Monday, December 13, 2010

Going Bananas

Have you ever had an ideal that you hold onto with a childlike tenacity?  Something or someone you idolize?  An opinion that you value so much you refuse to doubt its veracity even when presented with strong evidence to the contrary?

I have.

I'm not sure if most people would describe it as "childlike tenacity" though.  More like: "stubborn inability to admit she's wrong."  But I don't usually have this attitude about, like, normal things.  I'm never like that if it involves another person or if it involves work.  That's just my personal code of honor.  Actually, if I notice an error that could potentially affect the aforementioned, I'm the first one to bring that mistake to someone's attention even if I end up looking retarded...which is more common than I'd like to admit.

But I'm unique in that I don't like to admit that I'm wrong...over stupid things.  Things that affect no one!! 

I went to the Market today.  I only needed a few things...tomatoes, yellow bell pepper, sugar snap peas.  And then I saw them.  The greenest bananas I'd ever seen.  Not a bruise on them.  I got giddy with excitement.

I rushed home, put the away the veggies, snapped off one of the unblemished crescents, and sat down to savor.  I began to strip away the peel.  The skin was thick, and resistant...almost like fascia.  The fruit itself was pure, firm, luscious.  I bit down, my mouth watering with anticipated ecstasy.

It tasted like chalk.  It clung nastily to my teeth.  I choked in horrified surprise.

I took another bite.  Just as horrible as the first.

At three bites positive for "disgusting," the scientist in me should have been satisfied.  Should have accepted that the data was not supporting the previously idolized hypothesis that green bananas were better than yellow bananas.

Fourth bite.  Fifth bite.  P-value is off the charts here, people.

But I finished it.  Choked down every bitter bite, and do you know why?

Because, DAMMIT!!!  I  LIKE  GREEN  BANANAS!!!!!

Sunday, December 5, 2010

No more excuses

Well, the day has arrived.  I can't put it off any longer.  This blog post is my final act of procrastination.  I must...

go to the grocery store.

I'm completely out of a lot of things.

Toilet paper.  Juice.  Breakfast bars.  Microwave dinners.

But this will be no ordinary trip.  For some idiotic reason, I actually thought it would be a good idea to throw a Christmas party.  I have procrastinated prepared well for this party.  I tidied my apartment.  I conned my mom into making a dish.  I googled recipes for finger foods.  I discovered that this thing called "oleo" exists and is called for in certain recipes and I googled its definition and decided it would be easier to just use butter, because I at least know where to find that box.

But I also I need things I don't normally keep in the house.

Things like flour.  Baking soda.  Molasses.  A cookie tray.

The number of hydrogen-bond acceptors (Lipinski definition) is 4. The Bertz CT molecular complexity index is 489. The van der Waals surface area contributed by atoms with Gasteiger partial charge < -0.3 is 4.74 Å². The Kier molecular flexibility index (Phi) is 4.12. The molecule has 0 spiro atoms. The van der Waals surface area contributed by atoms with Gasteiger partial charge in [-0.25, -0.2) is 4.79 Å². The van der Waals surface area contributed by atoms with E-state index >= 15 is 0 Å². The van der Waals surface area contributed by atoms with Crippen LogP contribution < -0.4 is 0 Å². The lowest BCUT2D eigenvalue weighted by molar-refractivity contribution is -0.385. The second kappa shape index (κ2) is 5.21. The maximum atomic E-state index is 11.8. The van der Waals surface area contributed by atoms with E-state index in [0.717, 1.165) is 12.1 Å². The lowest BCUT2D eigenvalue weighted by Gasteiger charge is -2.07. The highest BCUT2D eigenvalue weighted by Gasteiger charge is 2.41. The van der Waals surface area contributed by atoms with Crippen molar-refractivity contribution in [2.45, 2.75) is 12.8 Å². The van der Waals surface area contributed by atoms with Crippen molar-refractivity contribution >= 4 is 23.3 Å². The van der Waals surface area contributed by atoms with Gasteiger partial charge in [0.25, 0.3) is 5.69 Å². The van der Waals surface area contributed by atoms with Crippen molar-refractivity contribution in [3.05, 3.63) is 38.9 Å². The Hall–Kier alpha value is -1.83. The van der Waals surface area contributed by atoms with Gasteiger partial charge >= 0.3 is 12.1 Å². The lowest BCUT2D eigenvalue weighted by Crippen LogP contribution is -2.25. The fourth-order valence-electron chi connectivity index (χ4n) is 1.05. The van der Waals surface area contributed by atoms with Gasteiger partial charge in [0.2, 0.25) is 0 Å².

The party is tonight.


Wish. Me. Luck.

I'm off!!  Happy Weekend!!

Note:  I typed this yesterday but it didn't publish.  Party was a success.  Cooking solo (a terrifying experience) was a success.  The only thing I burnt was my elbow, even though my fire alarm went off three times.  >.<  Which apparently was too much stress for its little ticker and so the low-battery alarm beeped incessantly until I went BACK to the store for a 9-volt.  Now, me changing the battery was a true adventure and the illustrated story of that experience is coming soon.  ^_^

Friday, December 3, 2010

Standardized Patients

Our school periodically has Standardized Patient Encounters where we go and practice taking histories and doing physical exams or focused physicals.  Sometimes our task is to handle an ethical issue:  breaking bad news, behavior change counseling for smoking/alcohol/diet, difficult patient, drug-seeking behavior.  Sometimes they have a "complaint" to act out:  chest pain, hypertension, cough, headache, back pain.  Sometimes the patients are grumpy.  Some are really nice.  Some are pretending to be mad at us for "being late" or for "making a medical error."

We, as students, don't know what our task will be until we're handed a clipboard a few moments before we walk into the room.

We are videotaped and rated by both the patient and a physician preceptor.  We give an oral presentation and turn in a write-up based on the encounter.  They grade us off of a checklist (that we have never seen) that covers everything from professional behavior to technical skill.

Well, I had mine this week and just got the preceptor's feedback today.  I got a rave review!!  :-D  The patient gave me all high ratings in every category, and the preceptor said I only missed one thing from the checklist AND that I had covered several things of importance that weren't on the checklist!!  His comment was that "you're naturally intuitive and have good clinical reasoning skills."  Sure, I have to work on my terminology and how I present orally, but it's SO unbelievable how motivating a positive comment can be.

Having a fake patient tell you after the encounter is over that "You were nicer to me than my actual doctor is" somehow makes the light at the end of this very long, very dark tunnel of med school just a little bit brighter.  One day I will be someone's "actual doctor."  And while that thought is a tiny bit terrifying still, it's also exhilarating because it just drives home the realization that right now I am acquiring knowledge and learning skills that I will be able to use one day to help real people that are suffering and in need of care.

It just makes it feel like this is worth it.